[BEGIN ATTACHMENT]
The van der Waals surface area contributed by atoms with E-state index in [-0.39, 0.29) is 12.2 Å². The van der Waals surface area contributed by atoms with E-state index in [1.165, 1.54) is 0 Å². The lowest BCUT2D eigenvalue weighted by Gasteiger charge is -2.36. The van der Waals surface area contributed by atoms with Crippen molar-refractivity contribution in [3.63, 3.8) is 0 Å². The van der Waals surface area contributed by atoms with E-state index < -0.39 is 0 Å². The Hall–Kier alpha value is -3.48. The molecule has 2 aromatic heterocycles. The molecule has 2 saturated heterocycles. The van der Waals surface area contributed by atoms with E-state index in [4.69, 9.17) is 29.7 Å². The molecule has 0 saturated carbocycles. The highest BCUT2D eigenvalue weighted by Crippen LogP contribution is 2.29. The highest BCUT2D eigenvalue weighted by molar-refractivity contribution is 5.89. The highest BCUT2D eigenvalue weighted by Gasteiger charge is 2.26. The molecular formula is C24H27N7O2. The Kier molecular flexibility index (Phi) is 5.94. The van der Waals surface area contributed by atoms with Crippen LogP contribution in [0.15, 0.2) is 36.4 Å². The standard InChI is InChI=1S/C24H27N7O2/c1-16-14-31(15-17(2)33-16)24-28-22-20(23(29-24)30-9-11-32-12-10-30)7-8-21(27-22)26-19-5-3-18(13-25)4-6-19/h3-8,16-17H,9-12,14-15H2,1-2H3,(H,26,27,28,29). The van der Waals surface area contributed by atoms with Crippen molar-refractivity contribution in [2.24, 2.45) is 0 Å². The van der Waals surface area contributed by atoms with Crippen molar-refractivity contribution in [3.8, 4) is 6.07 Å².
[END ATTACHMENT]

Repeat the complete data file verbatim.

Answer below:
The van der Waals surface area contributed by atoms with E-state index in [-0.39, 0.29) is 12.2 Å². The van der Waals surface area contributed by atoms with E-state index in [1.165, 1.54) is 0 Å². The lowest BCUT2D eigenvalue weighted by Gasteiger charge is -2.36. The van der Waals surface area contributed by atoms with Crippen molar-refractivity contribution in [3.63, 3.8) is 0 Å². The van der Waals surface area contributed by atoms with E-state index < -0.39 is 0 Å². The Hall–Kier alpha value is -3.48. The molecule has 2 aromatic heterocycles. The molecule has 2 saturated heterocycles. The van der Waals surface area contributed by atoms with E-state index in [4.69, 9.17) is 29.7 Å². The molecule has 0 saturated carbocycles. The highest BCUT2D eigenvalue weighted by Crippen LogP contribution is 2.29. The highest BCUT2D eigenvalue weighted by molar-refractivity contribution is 5.89. The highest BCUT2D eigenvalue weighted by Gasteiger charge is 2.26. The molecular formula is C24H27N7O2. The Kier molecular flexibility index (Phi) is 5.94. The van der Waals surface area contributed by atoms with Crippen LogP contribution in [0.15, 0.2) is 36.4 Å². The standard InChI is InChI=1S/C24H27N7O2/c1-16-14-31(15-17(2)33-16)24-28-22-20(23(29-24)30-9-11-32-12-10-30)7-8-21(27-22)26-19-5-3-18(13-25)4-6-19/h3-8,16-17H,9-12,14-15H2,1-2H3,(H,26,27,28,29). The van der Waals surface area contributed by atoms with Crippen molar-refractivity contribution in [2.24, 2.45) is 0 Å². The van der Waals surface area contributed by atoms with Crippen molar-refractivity contribution in [3.8, 4) is 6.07 Å².